Memorandum by the Under Secretary of State (Phillips)
The Italian Ambassador87 came in this afternoon to ask me whether I could give him any side lights on European affairs as I had found them. I said that that was rather a tall order because I had received [Page 103] such a deluge of impressions of all kinds wherever I went. However, I would be glad to tell him of some of them in which he might be more especially interested. I said that during the weeks I had spent in England, I had met a great many people of different sorts and opinions but I had never heard one remark derogatory to the Italian people, nor had I seen anything in the press which was in any way critical of the Italian people. There was, of course, deep criticism of Mussolini and of the course which he had pursued and was still pursuing. In this respect there seemed to be a united opinion that Mussolini had acted, to say the least, unwisely. Furthermore, there seemed to be the impression in certain circles that Mussolini’s ambitions went beyond Ethiopia and were in fact directly against the interests of the British Empire as such. I admitted that, of course, I was no judge as to whether this was a fact or not. I merely mentioned it as a point of view which was freely expressed and discussed in British circles.
In other circles there was considerably more alarm expressed at the progress of German rearmament than in the Ethiopian affair. No one, I said to him, could go to Germany and not be impressed as I have been with the tremendous effort being made to rearm. The immense growth in military establishments in and around Berlin and the new academies for training this and that type of soldier were very striking and when it was realized that a concentration of this effort in and around Berlin was only one of several similar centers of military output, even the dumbest person would grasp what was happening.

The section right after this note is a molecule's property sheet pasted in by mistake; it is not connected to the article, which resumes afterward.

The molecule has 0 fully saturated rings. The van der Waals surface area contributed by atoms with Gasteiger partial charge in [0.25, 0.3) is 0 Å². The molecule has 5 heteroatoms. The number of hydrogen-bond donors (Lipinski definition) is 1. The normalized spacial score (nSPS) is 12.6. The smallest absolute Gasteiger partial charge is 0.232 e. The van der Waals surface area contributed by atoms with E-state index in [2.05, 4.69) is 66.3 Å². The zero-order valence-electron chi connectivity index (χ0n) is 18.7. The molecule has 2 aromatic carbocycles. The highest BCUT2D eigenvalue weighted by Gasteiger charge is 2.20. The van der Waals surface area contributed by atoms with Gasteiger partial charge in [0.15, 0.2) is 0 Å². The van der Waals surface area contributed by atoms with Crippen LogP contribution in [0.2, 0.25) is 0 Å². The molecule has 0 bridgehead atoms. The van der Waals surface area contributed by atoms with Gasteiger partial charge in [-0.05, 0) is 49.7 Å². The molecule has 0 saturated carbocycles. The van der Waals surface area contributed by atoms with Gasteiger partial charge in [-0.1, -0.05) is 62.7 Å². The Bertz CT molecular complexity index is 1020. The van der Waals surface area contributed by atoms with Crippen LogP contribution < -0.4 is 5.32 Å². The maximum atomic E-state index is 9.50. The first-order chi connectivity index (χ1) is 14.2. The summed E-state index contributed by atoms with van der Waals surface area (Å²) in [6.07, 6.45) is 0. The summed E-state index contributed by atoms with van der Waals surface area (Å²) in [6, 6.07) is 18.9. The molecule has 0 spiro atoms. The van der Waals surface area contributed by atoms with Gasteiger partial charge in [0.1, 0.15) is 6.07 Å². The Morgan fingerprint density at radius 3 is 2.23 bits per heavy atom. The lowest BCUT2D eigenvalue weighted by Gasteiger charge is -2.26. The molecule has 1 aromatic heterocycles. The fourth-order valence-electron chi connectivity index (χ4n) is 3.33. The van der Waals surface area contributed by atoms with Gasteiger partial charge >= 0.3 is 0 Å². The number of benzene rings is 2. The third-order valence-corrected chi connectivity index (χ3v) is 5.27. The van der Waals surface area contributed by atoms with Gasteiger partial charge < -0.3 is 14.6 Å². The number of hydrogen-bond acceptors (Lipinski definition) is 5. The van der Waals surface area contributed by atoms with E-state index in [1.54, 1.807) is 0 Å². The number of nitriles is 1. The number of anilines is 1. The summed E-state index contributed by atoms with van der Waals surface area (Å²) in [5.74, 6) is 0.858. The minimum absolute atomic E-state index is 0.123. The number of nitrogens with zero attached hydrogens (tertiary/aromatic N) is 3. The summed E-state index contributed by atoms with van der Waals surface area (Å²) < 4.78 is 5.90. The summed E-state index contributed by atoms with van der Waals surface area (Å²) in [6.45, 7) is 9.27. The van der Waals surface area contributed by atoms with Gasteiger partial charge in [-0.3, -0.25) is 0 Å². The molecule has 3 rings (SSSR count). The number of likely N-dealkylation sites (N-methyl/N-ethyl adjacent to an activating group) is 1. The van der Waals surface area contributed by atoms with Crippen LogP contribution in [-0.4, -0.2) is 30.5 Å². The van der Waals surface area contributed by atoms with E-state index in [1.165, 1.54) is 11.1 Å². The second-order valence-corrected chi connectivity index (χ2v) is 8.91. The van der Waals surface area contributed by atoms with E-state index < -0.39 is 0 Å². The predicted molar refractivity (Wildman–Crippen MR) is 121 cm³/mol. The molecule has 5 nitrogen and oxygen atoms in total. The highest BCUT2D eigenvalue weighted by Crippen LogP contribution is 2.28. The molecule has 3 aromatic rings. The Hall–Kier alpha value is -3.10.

The Ambassador admitted that the Ethiopian affair had been badly handled by the Italians in Geneva and elsewhere. It was regarded throughout Italy as a purely colonial affair and not one in any way involving the rest of the world. He felt that it was not unnatural in the circumstances that there should be so much public feeling against the British. The Ambassador mentioned during his call that a certain Senator had recently cautioned him that he should discourage efforts of Italians in this country from influencing Congress with respect to pending neutrality legislation. Rosso in reply told the Senator that he had nothing whatsoever to do with such activities; that he was well aware that they did no good whatsoever for the Italian cause, and actually did harm to that cause. It was true that he did receive a great many copies of letters, the originals of which were being sent to the State Department and to Members of Congress, but his advice was not sought nor could he very well do anything himself to control the activities which were being complained of and which were largely the result of sentiment of Italian-Americans for their home country. Most of these persons had family connections in Italy and he supposed that their letters to Congress were written as a result of their sentimental connection with their country of origin. The Ambassador [Page 104] wished me very clearly to understand that the Embassy had nothing whatsoever to do with the matter and that he wholeheartedly disapproved of the steps which had been taken by the Italo-American people and which he fully realized would not help in any way the Italian cause, rather the reverse.
- Augusto Rosso.↩